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Human Error in Medical EquipmentTable of Contents:
Human errors are universal and are committed each day around the globe. Past experiences over the years clearly indicate that although most are trivial, some can be quite serious or fatal. In the area of health care, one study reported that in a typical year approximately 100,000 Americans die due to human errors [17]. Nonetheless, some of the medical device/equipmentassociated, directly or indirectly, human error facts and figures are as follows: ^{[1]}
Important Medical Equipment/Device Operator ErrorsPast experiences over the years indicate that there are many types of operator errors which occur during medical equipment/device operation or maintenance. Some of these are as follows [33]:
Medical Devices with High Incidence of Human ErrorOver the years, many studies have been conducted to highlight medical devices with a high occurrence of human error. Consequently, the most errorprone medical devices were highlighted. These devices, in the order of least errorprone to most errorprone, are as follows [34]: ^{[2]}
Medical Equipment Maintainability and MaintenanceMedical equipment maintainability may simply be described as the probability that a failed piece of medical equipment will be restored to its acceptable operating state. Similarly, medical equipment maintenance is all actions necessary for retaining medical equipment in, or restoring to, a specified condition. Both medical equipment maintainability and maintenance are discussed below, separately [35,36]. Medical Equipment MaintainabilityPast experiences over the years clearly indicate that the application of maintainability principles during designing the engineering equipment has helped to produce effectively maintainable end products. Their application in the medical equipment’s design can also be quite helpful for producing effectively maintainable end medical items. This section presents three aspects of maintainability considered useful for producing effectively maintainable medical equipment. Reasons for Maintainability Principles’ ApplicationThere are many reasons for maintainability principles’ application. Some of the main reasons are as follows [37]:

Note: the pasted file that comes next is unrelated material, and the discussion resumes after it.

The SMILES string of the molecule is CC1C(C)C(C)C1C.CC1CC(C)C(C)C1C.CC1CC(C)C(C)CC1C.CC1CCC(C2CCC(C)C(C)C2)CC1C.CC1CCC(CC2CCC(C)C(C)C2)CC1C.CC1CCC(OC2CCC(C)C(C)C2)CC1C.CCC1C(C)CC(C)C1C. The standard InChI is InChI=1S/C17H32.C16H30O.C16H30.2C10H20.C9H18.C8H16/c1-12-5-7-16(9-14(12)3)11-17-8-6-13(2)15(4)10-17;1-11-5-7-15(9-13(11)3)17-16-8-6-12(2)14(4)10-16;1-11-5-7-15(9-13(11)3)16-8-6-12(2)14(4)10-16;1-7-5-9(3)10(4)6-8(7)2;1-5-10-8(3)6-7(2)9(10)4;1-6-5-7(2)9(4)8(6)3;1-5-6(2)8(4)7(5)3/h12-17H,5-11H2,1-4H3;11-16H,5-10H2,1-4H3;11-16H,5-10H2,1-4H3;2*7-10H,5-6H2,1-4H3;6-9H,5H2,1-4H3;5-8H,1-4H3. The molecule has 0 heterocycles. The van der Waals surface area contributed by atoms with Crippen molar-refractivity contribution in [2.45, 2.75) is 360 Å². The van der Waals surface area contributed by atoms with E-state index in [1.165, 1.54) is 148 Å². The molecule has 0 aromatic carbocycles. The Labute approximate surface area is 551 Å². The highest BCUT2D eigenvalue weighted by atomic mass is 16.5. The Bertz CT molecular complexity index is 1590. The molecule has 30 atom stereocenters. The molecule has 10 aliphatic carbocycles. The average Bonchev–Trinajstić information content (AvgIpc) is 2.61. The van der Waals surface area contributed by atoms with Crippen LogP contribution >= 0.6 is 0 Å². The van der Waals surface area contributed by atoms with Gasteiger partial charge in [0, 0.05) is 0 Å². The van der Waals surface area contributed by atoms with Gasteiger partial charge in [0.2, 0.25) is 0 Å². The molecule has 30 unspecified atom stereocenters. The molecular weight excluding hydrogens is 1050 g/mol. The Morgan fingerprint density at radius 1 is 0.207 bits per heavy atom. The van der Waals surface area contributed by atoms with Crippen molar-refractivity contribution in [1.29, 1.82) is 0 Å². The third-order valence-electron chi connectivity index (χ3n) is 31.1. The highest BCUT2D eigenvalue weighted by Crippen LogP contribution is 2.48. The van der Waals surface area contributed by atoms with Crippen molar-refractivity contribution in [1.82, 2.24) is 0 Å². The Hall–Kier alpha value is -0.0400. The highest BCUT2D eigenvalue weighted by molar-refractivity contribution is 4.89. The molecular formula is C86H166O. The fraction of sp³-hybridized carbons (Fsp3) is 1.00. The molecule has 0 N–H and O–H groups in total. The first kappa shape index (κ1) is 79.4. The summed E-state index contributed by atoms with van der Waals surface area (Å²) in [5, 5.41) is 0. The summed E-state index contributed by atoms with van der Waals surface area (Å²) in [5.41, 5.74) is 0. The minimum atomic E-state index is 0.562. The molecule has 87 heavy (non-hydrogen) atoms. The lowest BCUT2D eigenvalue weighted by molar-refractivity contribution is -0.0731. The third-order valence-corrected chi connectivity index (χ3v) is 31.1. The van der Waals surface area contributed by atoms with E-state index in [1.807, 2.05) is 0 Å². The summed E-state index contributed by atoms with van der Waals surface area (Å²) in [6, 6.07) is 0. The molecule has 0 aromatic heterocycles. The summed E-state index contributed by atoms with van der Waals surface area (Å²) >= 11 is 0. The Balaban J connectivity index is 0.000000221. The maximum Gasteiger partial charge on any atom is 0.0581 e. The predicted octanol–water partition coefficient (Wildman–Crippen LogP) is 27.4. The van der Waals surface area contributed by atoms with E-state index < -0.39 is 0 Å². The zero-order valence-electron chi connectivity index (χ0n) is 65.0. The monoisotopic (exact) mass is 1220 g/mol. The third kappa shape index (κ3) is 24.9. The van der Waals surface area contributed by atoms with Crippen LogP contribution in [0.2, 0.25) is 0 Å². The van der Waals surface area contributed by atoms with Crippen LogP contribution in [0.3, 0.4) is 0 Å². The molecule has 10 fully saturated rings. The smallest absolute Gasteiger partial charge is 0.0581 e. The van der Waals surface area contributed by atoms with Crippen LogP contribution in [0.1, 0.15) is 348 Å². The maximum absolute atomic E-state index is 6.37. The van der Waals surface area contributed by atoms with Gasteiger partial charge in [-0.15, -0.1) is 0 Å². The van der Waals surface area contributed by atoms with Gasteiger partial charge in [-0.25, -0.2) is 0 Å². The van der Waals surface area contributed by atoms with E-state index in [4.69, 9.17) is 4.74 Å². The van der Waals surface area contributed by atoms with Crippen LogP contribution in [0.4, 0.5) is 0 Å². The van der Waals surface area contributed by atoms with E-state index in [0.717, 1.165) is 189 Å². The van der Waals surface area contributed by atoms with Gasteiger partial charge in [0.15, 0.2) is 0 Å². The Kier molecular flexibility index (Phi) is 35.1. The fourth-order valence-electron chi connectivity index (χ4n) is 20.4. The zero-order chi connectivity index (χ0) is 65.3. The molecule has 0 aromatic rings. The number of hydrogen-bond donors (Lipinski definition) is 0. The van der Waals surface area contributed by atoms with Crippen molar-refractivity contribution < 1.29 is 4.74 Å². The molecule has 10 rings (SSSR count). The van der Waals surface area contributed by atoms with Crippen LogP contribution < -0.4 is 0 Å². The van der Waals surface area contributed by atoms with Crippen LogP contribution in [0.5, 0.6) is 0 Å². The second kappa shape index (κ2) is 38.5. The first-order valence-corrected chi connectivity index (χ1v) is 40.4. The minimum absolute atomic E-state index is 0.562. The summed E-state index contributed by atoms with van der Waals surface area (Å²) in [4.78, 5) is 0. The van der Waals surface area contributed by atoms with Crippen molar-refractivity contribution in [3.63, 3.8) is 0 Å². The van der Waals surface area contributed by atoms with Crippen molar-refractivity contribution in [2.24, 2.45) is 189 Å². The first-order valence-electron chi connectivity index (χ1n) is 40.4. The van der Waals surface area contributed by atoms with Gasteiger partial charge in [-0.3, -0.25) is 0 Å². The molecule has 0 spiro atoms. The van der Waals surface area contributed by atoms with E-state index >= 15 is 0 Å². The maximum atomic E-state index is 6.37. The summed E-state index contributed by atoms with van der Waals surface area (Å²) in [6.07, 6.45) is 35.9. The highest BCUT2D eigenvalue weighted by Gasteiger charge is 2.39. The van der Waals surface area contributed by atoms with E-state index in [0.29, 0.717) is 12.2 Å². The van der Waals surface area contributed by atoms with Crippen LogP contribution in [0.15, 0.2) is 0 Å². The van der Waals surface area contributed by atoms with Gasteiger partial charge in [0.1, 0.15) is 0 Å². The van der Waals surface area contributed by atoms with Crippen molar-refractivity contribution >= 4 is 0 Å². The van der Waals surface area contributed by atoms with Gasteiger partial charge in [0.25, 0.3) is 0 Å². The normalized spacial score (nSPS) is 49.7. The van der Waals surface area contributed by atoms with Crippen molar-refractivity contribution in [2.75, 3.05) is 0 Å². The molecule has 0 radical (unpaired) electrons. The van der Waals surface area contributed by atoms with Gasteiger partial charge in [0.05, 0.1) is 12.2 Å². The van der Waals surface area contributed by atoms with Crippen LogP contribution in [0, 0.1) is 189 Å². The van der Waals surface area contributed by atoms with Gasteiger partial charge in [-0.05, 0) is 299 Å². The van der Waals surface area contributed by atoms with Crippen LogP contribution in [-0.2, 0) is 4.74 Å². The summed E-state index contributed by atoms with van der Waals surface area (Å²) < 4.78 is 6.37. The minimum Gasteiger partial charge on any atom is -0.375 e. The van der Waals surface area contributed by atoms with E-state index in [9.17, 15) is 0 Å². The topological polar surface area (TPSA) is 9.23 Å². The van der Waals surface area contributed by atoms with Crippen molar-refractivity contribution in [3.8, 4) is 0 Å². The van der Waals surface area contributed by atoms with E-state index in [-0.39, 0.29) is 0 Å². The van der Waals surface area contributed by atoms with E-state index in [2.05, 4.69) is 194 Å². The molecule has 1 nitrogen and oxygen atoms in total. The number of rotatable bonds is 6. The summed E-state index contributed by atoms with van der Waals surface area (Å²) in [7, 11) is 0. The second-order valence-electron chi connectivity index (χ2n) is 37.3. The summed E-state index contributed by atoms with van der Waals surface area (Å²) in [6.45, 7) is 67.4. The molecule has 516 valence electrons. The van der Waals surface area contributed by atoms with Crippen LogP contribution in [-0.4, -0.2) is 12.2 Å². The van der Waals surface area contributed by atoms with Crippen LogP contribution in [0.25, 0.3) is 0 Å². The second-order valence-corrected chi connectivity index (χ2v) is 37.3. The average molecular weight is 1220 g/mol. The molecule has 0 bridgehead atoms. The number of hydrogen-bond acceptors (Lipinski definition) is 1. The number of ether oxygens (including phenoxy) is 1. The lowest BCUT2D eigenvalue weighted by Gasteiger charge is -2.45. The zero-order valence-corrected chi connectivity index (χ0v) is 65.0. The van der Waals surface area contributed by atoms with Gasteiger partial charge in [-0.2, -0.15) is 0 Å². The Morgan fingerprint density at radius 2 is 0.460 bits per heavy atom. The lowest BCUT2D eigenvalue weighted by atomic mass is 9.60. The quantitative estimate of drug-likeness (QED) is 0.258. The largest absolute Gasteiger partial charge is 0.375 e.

Maintainability Design FactorsThere are many maintainability design factors and some of the most frequently addressed factors are shown in Figure 9.2 [38]. Additional information on these factors is available in Refs. [9,38]. Maintainability MeasuresThere are various types of maintainability measures used in conducting maintainability analysis of engineering equipment/system. Two of these measures are as follows [3739]: • Mean Time to Repair (MTTR) FIGURE 9.2 Frequently addressed maintainability design factors. It is defined by where n is the number of units. t_{rJ} is the repair time required to repair unit j; for j = 1,2,3, ..., n. Xj is the constant failure rate of unit j for j = 1, 2, 3,..., n. • Maintainability Function This measure is used for predicting the probability that the repair will be accomplished in a time t, when it starts on an item/equipment at time t = 0. Thus, the maintainability function, m(t), is expressed as follows: where t is the time. /(f) is the probability density function of the repair time. Equation (9.3) is used for obtaining maintainability functions for various probability distributions (e.g., exponential, Weibull, and normal) representing failed item/ system/equipment repair times. Maintainability functions for various probability distributions are available in Refs. [3840]. Example 9.1 Assume that the repair times of a medical equipment/system are exponentially distributed with a mean value (i.e., mean time to repair (MTTR)) of 5 hours. Calculate the probability that a repair will be accomplished in 15 hours. Thus, in this case, the probability density function of repair times is defined by By inserting Equation (9.4) and the specified data value into Equation (9.3), we obtain Thus, the probability of accomplishing a repair within 15 hours is 0.9502. Medical Equipment MaintenanceFor the purpose of maintenance and repair, medical equipment may be classified under six classifications [41]: ^{•} Classification I: Imaging and radiation therapy equipment. Some examples of such equipment are linear accelerators, Xray machines, and ultrasound devices.